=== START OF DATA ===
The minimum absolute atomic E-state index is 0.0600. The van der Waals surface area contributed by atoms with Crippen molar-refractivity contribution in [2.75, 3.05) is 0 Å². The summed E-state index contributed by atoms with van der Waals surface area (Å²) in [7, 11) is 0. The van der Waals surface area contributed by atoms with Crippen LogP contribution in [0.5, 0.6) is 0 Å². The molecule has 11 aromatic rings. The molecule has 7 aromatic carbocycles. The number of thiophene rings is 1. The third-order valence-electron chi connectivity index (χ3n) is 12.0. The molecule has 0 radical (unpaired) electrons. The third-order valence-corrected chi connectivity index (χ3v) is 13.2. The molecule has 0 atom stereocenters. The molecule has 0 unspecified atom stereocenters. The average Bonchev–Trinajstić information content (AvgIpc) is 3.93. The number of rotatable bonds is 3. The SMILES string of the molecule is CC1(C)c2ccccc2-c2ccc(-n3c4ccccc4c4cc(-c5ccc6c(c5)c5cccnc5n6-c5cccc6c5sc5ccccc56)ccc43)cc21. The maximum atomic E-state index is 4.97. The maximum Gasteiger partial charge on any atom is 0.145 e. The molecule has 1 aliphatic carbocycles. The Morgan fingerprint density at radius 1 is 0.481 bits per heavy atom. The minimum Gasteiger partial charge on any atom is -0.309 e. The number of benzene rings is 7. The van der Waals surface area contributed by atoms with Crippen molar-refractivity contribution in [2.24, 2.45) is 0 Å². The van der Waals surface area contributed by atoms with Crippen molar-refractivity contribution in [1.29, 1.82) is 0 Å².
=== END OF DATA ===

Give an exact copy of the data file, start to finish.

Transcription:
The minimum absolute atomic E-state index is 0.0600. The van der Waals surface area contributed by atoms with Crippen molar-refractivity contribution in [2.75, 3.05) is 0 Å². The summed E-state index contributed by atoms with van der Waals surface area (Å²) in [7, 11) is 0. The van der Waals surface area contributed by atoms with Crippen LogP contribution in [0.5, 0.6) is 0 Å². The molecule has 11 aromatic rings. The molecule has 7 aromatic carbocycles. The number of thiophene rings is 1. The third-order valence-electron chi connectivity index (χ3n) is 12.0. The molecule has 0 radical (unpaired) electrons. The third-order valence-corrected chi connectivity index (χ3v) is 13.2. The molecule has 0 atom stereocenters. The molecule has 0 unspecified atom stereocenters. The average Bonchev–Trinajstić information content (AvgIpc) is 3.93. The number of rotatable bonds is 3. The SMILES string of the molecule is CC1(C)c2ccccc2-c2ccc(-n3c4ccccc4c4cc(-c5ccc6c(c5)c5cccnc5n6-c5cccc6c5sc5ccccc56)ccc43)cc21. The maximum atomic E-state index is 4.97. The maximum Gasteiger partial charge on any atom is 0.145 e. The molecule has 1 aliphatic carbocycles. The Morgan fingerprint density at radius 1 is 0.481 bits per heavy atom. The minimum Gasteiger partial charge on any atom is -0.309 e. The number of benzene rings is 7. The van der Waals surface area contributed by atoms with Crippen molar-refractivity contribution in [2.24, 2.45) is 0 Å². The van der Waals surface area contributed by atoms with Crippen molar-refractivity contribution in [1.29, 1.82) is 0 Å².